New Senate USA Freedom Act best chance for real surveillance law reform since 2001

On May 22, as DD reported, the House passed a seriously flawed and dangerously weakened version of the USA Freedom Act — a bill intended to end the “dragnet” bulk collection of Americans’ phone records by the NSA under the Patriot Act.  Immediately, Senate Judiciary Committee Chairman Patrick Leahy vowed publicly to recraft the House bill into legislation that not only truly accomplished the bill’s stated intent, but went even further to protect privacy, improve government transparency, and give civil liberties advocates a real voice in secret FISA court proceedings.

On July 29 Chairman Leahy delivered both a bill (summarized here) and on his promise. The product of intensive and bi-partisan negotiations in both chambers, and with the Administration and intelligence community, the new USA Freedom Act (S. 2685) isn’t perfect.  It represents such a significant improvement over the House’s May bill and current law, however, that more than 40 civil liberties and business trade groups, ALA among them, endorsed the bill in a July 31 joint letter (initiated by the New America Foundation’s Open Technology Institute) calling on the leaders of both the Senate and House to pass it without dilution or delay.

ALA also joined 20 other organizations in a second letter coordinated by OpentheGovernment.org calling upon Senate Leader Harry Reid and House Speaker John Boehner to bring S. 2685 to an immediate vote in both bodies without weakening its important safeguards, particularly those that will make the intelligence community’s activities and the compelled assistance of communications companies more transparent to the public and Congressional watchdogs.

In a separate press statement, ALA Washington Office Executive Director Emily Sheketoff said:

Libraries and librarians are and have been on the front lines of the fight to preserve the Fourth Amendment and foster government transparency in a post 9/11 world. The new USA Freedom Act introduced today by Sen. Leahy and others, if passed, would finally allow judges to assess all “gag orders” that accompany every so-called National Security Letter, empower new Special Advocates to meaningfully champion civil liberties in FISA Court proceedings upon judicial request and, once and for all, end the dragnet collection of US citizens’ telephone records under the Patriot Act.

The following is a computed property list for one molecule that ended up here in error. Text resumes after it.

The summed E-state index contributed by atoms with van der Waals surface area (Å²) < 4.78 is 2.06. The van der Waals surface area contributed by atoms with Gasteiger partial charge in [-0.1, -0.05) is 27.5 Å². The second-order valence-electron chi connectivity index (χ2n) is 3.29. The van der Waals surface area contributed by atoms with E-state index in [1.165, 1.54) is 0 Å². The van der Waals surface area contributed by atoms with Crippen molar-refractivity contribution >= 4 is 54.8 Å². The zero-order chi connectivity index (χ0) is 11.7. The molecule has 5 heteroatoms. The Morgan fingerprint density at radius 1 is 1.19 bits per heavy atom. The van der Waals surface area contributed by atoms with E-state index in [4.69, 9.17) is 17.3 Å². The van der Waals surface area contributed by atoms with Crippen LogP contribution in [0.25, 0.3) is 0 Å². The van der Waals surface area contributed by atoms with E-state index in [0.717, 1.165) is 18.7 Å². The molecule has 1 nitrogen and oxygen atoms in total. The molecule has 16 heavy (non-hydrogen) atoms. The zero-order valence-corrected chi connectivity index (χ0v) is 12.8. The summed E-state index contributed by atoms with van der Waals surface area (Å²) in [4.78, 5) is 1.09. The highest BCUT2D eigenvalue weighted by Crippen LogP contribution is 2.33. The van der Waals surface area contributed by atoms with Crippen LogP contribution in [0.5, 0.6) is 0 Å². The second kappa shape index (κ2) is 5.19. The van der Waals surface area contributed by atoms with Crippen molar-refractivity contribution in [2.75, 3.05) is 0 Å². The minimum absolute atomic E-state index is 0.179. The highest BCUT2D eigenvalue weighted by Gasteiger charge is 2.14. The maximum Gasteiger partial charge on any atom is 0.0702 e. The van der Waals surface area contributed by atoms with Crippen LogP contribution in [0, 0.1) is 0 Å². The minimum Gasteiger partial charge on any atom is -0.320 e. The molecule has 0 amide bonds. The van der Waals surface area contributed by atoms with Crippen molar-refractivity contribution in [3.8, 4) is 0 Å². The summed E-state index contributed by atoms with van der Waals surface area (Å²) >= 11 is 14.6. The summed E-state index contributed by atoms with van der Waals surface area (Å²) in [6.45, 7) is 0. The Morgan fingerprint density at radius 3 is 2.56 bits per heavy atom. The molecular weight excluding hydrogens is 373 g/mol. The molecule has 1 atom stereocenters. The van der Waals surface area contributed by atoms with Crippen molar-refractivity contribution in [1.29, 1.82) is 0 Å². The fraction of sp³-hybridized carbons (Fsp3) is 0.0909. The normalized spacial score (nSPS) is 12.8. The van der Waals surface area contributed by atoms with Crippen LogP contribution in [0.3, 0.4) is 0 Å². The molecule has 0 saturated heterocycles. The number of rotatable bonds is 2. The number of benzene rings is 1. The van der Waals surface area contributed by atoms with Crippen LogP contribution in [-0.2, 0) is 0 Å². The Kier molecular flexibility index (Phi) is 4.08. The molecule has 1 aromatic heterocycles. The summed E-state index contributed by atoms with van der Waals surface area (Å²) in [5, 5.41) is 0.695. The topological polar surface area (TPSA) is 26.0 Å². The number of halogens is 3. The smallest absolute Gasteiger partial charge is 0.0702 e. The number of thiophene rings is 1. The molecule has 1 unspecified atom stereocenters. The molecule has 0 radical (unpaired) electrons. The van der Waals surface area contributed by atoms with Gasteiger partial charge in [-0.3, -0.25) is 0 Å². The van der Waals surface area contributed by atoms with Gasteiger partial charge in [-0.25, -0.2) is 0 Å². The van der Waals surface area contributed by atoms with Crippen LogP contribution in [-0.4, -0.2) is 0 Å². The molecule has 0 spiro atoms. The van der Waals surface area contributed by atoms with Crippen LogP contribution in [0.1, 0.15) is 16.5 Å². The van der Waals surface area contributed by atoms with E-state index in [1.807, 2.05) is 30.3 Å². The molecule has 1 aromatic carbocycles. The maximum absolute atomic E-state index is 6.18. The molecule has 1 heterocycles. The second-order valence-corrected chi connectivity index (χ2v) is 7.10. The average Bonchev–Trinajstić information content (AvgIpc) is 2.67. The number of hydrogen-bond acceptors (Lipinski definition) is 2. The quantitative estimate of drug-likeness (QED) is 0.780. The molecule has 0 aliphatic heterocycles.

With all Members of Congress poised at this writing to return home for Congress’ August “work period,” the time is right for librarians and library supporters everywhere to let every Congressman and Senator know through their local offices that we need a new USA Freedom Act and we need it now.

In the coming weeks, please stay tuned to District Dispatch and watch for legislative alerts with more details about how you can help pass the first real privacy and surveillance law reforms since the Patriot Act undermined our civil liberties in 2001.  The bottom line is simple.  As ALA’s statement also said:

While more to protect privacy still needs to be done . . . the USA Freedom Act of 2014 deserves to be passed quickly by Congress and signed by the President without delay; thirteen years to begin to restore Americans’ privacy is long enough.

Additional Resources

Senator Leahy’s Introductory Statement on the New USA Freedom Act

Adam Eisgrau is a veteran intellectual property and privacy policy lobbyist. Eisgrau assists the American Library Association in implementing strategic policy initiatives that engage decision makers and establish policy priorities, such as protecting reader privacy and supporting the fair use doctrine.

Posted in Library Advocacy
One comment on “New Senate USA Freedom Act best chance for real surveillance law reform since 2001
  1. Maureen Nichols says:

    Thank you for keeping me informed. I am contacting Senator Elizabeth Warren, Senator Ed Markley and Congressman Capuano immediately. As a trained librarian, presently unemployed, like many other librarians, I was wondering if you could send out information regarding best actions to encourage the passing of an Emergency Unemployment Act in the House? While many of us search in vain, our lives are left in ruins, since those of us who attended graduate school are now in debt, with little or no income to repay. Thank you.

    Sincerely,

    Maureen Nichols

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